After supper, we went out on the deck to check on the fawn, and it was gone! Mamma came and collected her little one, just as secretly as she had dropped it off. I saw them in the grass across the street the next day...there were two grown does and one fawn. I could not tell if one of the does was Sweetpea, because the grass was to tall, but I expect to see them again on their daily walk down to the river.

I am STILL working on the lace socks. It should not be taking me so long. I think to myself that it is because the stitches are so tiny, but I think I am making excuses. I have completed one sock, and now I am halfway down the cuff of the second one. I have also started another shawl on the 8 foot triloom. This time I am using up some stash merino leftover from an afghan that I made some 18 years ago! Think it has aged sufficiently? I have not given much thought to the design of the plaid, but sometimes I figure I just have to let it happen by itself, that is the fun of it. I wanted something to work on that was mindless...I have had to much counting pattern rows with the lace socks!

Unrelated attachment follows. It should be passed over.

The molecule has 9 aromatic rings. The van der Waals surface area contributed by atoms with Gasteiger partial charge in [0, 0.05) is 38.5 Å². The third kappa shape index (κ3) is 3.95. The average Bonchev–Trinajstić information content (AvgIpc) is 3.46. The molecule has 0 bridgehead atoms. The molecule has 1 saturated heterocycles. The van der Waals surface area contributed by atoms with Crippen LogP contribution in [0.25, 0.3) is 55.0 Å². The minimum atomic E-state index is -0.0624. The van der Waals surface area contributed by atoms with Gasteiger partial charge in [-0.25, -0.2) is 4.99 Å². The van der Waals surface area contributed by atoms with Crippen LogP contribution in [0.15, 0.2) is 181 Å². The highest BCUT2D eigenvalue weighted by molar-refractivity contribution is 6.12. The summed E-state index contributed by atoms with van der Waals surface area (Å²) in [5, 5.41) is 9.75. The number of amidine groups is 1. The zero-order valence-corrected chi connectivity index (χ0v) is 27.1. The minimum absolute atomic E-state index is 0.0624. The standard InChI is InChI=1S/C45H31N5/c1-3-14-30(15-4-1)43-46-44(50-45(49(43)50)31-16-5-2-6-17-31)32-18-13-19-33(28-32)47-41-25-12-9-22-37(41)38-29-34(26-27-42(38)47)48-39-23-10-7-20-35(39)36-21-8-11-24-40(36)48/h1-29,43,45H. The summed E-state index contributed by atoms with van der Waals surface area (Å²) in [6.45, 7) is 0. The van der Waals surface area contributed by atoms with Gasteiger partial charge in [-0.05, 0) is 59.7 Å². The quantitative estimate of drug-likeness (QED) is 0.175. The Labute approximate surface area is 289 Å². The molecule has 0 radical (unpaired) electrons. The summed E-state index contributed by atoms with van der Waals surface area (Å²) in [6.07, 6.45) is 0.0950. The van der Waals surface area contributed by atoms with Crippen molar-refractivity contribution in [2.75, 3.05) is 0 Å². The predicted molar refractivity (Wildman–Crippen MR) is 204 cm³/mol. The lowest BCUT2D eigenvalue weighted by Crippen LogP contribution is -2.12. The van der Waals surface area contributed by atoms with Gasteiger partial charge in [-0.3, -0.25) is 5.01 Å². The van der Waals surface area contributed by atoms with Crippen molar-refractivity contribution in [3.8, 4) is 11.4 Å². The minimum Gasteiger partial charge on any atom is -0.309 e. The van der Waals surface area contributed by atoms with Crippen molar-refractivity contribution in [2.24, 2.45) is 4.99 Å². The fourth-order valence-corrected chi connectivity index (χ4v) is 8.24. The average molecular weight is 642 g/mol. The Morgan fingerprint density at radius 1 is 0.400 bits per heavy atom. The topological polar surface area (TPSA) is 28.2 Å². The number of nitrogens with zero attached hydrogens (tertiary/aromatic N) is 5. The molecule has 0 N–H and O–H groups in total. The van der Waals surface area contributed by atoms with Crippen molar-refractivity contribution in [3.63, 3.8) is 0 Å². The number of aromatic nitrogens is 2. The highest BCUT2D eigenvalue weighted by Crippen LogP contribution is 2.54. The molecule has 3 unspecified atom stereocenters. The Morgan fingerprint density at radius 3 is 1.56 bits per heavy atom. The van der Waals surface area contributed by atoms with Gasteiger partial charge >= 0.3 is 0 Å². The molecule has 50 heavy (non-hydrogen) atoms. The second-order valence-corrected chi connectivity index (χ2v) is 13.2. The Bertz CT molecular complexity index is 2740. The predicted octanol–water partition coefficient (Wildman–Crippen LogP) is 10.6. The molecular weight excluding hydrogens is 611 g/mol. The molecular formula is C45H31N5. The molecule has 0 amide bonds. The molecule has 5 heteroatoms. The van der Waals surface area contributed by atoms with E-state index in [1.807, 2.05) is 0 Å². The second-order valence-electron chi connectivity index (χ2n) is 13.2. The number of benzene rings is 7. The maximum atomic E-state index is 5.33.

I received a nice package in the mail from CW. I had traded some Hopi Black Dye Sunflower seeds for some wool rovings to sample. She sent me some Border Leicester, Corriedale, Llama and some plucked satin that I could compare with my angora. I am so happy to get this fiber, as it will give me more experience as a spinner working with different breeds to add to my notebook. There is so much to learn, and it is so nice to have someone help me along the way. I have never met another spinner without learning something new...and that is part of the fun of this craft.